In short, minor garbage collections (triggered when Eden is full) ping-pong live objects from Eden and one of the survivor space (known as the ‘from’ survivor space in logs) to the other (known as the ‘to’ survivor space). This happens until one of the following happens:

  1. Objects reach maximum tenuring threshold, in other words, have ping-pong’ed enough times that they aren’t young anymore,
  2. There is no room in survivor space to receive newly birthed objects (We’ll revisit this later.)

When this happens, objects are moved to the old generation. (There could be other conditions but I’m not aware of them.) Let’s try to understand with a real example. Suppose we have the following application that creates a few ‘long-lived objects’ during initialization and creates many short-lived during its operation. (E.g. a web server that allocates short-lived objects for each incoming request.)

private static void createFewLongLivedAndManyShortLivedObjects() {
        HashSet<Double> set = new HashSet<Double>();

        long l = 0;
        for (int i=0; i < 100; i++) {
            Double longLivedDouble = new Double(l++);
            set.add(longLivedDouble);  // add to Set so the objects continue living outside the scope

        while(true) { // Keep creating short-lived objects. Extreme but illustrates the point
            Double shortLivedDouble = new Double(l++);

Let’s enable garbage collection logs and other settings using the following JVM command line arguments:

-Xmx100m                     // Allow JVM 100 MB of heap memory
-XX:-PrintGC                 // Enable GC Logs
-XX:+PrintHeapAtGC           // Enable GC logs
-XX:MaxTenuringThreshold=15  // Allow objects to live in the young space longer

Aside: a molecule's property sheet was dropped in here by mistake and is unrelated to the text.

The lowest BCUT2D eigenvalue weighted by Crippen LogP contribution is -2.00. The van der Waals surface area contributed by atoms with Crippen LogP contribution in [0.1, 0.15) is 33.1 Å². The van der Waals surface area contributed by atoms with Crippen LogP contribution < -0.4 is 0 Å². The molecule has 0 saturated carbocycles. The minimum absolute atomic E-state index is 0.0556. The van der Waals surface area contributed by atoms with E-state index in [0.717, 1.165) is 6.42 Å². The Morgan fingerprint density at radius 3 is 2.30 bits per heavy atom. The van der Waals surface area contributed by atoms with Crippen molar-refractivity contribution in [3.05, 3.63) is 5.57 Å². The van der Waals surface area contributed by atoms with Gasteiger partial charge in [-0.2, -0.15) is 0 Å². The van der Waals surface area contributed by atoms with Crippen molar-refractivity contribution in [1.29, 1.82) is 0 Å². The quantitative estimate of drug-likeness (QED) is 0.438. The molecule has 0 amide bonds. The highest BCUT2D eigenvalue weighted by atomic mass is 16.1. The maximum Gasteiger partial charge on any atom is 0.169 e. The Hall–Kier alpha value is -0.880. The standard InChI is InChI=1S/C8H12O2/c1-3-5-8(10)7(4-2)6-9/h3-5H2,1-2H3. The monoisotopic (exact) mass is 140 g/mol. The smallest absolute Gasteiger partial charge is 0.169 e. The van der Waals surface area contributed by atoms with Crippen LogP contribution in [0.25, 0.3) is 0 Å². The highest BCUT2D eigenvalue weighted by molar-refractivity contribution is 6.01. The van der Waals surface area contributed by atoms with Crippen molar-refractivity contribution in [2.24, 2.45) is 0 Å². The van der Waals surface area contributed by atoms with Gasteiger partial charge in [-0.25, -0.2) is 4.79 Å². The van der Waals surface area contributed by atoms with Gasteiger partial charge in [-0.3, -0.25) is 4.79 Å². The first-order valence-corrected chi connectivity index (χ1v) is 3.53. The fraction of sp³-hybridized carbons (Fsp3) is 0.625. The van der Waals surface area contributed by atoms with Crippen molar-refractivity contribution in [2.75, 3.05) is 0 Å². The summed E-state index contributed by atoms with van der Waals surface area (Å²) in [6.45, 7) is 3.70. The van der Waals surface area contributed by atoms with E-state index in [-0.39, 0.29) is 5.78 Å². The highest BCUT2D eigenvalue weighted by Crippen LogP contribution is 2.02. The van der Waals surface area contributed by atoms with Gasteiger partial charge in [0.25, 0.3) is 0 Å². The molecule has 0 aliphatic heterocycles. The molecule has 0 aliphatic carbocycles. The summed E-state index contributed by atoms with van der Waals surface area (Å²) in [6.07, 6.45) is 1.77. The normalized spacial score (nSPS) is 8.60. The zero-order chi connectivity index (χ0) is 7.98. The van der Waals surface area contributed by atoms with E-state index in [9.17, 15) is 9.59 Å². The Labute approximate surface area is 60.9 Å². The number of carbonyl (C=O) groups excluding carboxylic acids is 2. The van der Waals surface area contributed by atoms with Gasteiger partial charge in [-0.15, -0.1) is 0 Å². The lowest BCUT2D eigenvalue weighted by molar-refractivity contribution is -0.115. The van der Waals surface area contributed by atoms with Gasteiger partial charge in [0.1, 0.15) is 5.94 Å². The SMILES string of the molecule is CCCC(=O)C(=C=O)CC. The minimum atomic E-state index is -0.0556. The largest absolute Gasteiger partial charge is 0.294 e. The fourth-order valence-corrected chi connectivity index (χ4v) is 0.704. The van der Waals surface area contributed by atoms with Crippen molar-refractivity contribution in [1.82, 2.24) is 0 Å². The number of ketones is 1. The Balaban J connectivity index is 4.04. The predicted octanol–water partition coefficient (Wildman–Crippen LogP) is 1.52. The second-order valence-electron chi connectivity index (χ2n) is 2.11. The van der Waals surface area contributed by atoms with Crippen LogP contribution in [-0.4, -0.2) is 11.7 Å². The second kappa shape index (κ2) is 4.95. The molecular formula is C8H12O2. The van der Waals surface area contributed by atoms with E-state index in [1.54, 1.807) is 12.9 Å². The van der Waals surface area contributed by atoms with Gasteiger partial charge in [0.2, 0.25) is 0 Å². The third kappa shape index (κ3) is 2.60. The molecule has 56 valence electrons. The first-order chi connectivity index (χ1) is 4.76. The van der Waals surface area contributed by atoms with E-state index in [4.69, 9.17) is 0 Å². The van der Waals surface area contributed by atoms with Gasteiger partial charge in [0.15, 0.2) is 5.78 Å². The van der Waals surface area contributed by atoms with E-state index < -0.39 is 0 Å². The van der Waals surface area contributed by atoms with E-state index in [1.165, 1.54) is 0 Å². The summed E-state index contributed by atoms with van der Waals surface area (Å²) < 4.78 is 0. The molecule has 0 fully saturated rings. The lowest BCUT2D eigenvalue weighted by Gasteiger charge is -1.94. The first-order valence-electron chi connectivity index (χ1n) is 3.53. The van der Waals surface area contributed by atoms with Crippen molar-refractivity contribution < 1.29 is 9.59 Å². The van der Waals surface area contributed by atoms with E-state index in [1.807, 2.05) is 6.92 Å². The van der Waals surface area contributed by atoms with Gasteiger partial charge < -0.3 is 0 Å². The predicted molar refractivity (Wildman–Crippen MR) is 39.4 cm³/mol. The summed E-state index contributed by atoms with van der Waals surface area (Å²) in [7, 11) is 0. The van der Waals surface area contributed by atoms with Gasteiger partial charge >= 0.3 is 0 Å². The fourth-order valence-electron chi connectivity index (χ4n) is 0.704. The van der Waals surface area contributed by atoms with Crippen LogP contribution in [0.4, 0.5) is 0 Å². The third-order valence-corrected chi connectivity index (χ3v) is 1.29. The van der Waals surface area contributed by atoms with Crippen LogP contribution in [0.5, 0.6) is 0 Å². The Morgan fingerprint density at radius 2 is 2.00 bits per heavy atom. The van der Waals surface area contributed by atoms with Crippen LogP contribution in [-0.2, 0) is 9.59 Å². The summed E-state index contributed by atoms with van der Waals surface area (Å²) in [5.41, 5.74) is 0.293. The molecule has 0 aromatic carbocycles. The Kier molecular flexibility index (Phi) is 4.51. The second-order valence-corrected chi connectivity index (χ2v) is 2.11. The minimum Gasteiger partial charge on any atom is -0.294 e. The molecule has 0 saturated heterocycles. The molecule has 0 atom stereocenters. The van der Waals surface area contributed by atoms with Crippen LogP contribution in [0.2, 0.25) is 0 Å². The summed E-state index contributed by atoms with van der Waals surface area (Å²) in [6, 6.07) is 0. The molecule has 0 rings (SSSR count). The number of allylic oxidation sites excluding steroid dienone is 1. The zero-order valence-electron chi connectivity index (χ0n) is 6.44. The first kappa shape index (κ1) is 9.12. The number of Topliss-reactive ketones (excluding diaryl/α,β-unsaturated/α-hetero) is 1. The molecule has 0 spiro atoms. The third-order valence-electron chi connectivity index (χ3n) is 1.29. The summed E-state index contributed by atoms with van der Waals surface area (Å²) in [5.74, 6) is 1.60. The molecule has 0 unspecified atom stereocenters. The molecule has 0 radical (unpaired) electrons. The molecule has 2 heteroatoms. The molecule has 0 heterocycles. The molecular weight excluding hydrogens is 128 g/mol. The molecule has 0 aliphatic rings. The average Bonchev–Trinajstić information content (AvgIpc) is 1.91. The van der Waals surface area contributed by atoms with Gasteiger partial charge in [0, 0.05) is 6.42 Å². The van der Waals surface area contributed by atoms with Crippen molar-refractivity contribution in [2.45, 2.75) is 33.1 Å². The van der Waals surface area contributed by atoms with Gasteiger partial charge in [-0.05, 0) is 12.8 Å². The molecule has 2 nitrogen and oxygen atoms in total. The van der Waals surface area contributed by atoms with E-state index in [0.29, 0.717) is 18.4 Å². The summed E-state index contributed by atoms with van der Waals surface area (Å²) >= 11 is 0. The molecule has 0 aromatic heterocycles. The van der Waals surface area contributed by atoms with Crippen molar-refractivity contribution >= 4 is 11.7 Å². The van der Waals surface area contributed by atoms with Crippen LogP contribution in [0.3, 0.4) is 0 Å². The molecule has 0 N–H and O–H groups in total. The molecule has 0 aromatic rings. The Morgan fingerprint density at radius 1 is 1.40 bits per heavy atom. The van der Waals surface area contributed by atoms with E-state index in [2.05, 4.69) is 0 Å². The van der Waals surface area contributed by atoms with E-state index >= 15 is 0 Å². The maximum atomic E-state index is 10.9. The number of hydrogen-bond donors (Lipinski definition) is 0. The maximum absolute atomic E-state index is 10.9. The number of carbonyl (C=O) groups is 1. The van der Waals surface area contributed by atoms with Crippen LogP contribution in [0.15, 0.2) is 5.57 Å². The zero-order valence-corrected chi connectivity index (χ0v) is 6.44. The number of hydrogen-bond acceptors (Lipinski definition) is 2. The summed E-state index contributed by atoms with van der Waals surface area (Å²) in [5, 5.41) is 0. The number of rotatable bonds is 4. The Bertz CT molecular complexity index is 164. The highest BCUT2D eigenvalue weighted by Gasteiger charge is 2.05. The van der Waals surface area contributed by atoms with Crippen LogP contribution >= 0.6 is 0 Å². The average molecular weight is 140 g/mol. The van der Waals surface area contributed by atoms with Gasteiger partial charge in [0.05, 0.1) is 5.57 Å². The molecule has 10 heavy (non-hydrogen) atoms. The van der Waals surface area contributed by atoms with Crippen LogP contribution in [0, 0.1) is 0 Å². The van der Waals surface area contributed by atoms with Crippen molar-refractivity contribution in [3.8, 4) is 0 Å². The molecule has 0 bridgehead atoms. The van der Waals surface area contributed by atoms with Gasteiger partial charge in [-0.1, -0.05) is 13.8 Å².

-XX:+UseConcMarkSweepGC      // Ignore for now; covered later
-XX:+UseParNewGC             // Ignore for now; covered later

The application logs showing the state before and after garbage collection are as follows:

Heap before GC invocations=5 (full 0):
 par new (young) generation total 30720K, used 28680K
  eden space 27328K,   100% used
  from space 3392K,   39% used
  to   space 3392K,   0% used
 concurrent mark-sweep (old) generation total 68288K, used 0K 
Heap after GC invocations=6 (full 0): par new generation (young) total 30720K, used 1751K eden space 27328K, 0% used from space 3392K, 51% used to space 3392K, 0% used concurrent mark-sweep (old) generation total 68288K, used 0K

From the logs, we can see a few things. The first thing to notice is that there have been 5 minor garbage collections before this one (total of 6.) Eden was 100% used which triggered it. One of survivor space is 39% used and as such has some room available. After the garbage collection is over, we can see that Eden went back to 0% and survivor space increased to 59%. This means that live objects from Eden and survivor space were moved to second survivor space and dead one’s were garbage collected. How can we tell that some dead objects were collected? We can see that Eden is much larger than survivor space (27328K vs 3392K) and since survivor space size only slightly increased, a large number of objects must have been collected. The old generation space stayed completely empty before and after the garbage collection (Recall that the tenuring threshold was set to 15.)

Let’s try another experiment. Let’s run an application that is only creating short-lived objects in multiple threads. Based on what we’ve discussed so far, none of these objects should go to the old generation; minor garbage collection should be able to clean them up.